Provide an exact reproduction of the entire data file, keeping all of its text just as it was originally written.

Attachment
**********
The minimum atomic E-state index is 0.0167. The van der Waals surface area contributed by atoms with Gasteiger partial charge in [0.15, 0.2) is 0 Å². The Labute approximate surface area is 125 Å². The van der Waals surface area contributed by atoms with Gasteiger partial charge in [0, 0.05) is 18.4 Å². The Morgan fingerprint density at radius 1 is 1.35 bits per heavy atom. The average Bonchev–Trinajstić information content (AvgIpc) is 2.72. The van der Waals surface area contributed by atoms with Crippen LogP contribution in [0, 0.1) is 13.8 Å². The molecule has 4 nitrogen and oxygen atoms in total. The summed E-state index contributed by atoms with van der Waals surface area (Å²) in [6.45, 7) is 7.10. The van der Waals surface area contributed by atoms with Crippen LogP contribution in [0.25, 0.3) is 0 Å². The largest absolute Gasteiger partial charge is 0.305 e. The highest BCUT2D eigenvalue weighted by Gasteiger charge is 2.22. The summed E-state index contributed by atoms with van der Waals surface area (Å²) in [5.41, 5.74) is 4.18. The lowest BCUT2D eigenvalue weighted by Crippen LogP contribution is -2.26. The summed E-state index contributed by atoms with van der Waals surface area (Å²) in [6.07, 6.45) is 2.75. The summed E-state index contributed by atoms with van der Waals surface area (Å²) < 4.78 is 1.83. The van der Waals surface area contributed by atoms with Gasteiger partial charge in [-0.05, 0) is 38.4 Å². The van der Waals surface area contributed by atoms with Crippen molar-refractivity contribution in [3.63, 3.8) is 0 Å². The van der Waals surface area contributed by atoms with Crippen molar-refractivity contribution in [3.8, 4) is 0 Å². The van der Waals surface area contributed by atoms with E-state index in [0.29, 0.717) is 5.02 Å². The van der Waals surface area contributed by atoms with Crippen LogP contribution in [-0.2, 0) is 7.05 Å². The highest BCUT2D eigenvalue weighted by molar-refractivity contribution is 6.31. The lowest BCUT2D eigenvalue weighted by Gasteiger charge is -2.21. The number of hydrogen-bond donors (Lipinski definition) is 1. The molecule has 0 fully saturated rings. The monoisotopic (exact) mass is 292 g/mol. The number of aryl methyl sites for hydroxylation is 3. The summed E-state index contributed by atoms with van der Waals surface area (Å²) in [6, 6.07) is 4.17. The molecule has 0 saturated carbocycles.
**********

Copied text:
The minimum atomic E-state index is 0.0167. The van der Waals surface area contributed by atoms with Gasteiger partial charge in [0.15, 0.2) is 0 Å². The Labute approximate surface area is 125 Å². The van der Waals surface area contributed by atoms with Gasteiger partial charge in [0, 0.05) is 18.4 Å². The Morgan fingerprint density at radius 1 is 1.35 bits per heavy atom. The average Bonchev–Trinajstić information content (AvgIpc) is 2.72. The van der Waals surface area contributed by atoms with Crippen LogP contribution in [0, 0.1) is 13.8 Å². The molecule has 4 nitrogen and oxygen atoms in total. The summed E-state index contributed by atoms with van der Waals surface area (Å²) in [6.45, 7) is 7.10. The van der Waals surface area contributed by atoms with Crippen LogP contribution in [0.25, 0.3) is 0 Å². The largest absolute Gasteiger partial charge is 0.305 e. The highest BCUT2D eigenvalue weighted by Gasteiger charge is 2.22. The summed E-state index contributed by atoms with van der Waals surface area (Å²) in [5.41, 5.74) is 4.18. The lowest BCUT2D eigenvalue weighted by Crippen LogP contribution is -2.26. The summed E-state index contributed by atoms with van der Waals surface area (Å²) in [6.07, 6.45) is 2.75. The summed E-state index contributed by atoms with van der Waals surface area (Å²) < 4.78 is 1.83. The van der Waals surface area contributed by atoms with Gasteiger partial charge in [-0.05, 0) is 38.4 Å². The van der Waals surface area contributed by atoms with Crippen molar-refractivity contribution in [3.63, 3.8) is 0 Å². The van der Waals surface area contributed by atoms with Crippen molar-refractivity contribution in [3.8, 4) is 0 Å². The van der Waals surface area contributed by atoms with E-state index in [0.29, 0.717) is 5.02 Å². The van der Waals surface area contributed by atoms with Crippen LogP contribution in [-0.2, 0) is 7.05 Å². The highest BCUT2D eigenvalue weighted by molar-refractivity contribution is 6.31. The lowest BCUT2D eigenvalue weighted by Gasteiger charge is -2.21. The number of hydrogen-bond donors (Lipinski definition) is 1. The molecule has 0 fully saturated rings. The monoisotopic (exact) mass is 292 g/mol. The number of aryl methyl sites for hydroxylation is 3. The summed E-state index contributed by atoms with van der Waals surface area (Å²) in [6, 6.07) is 4.17. The molecule has 0 saturated carbocycles.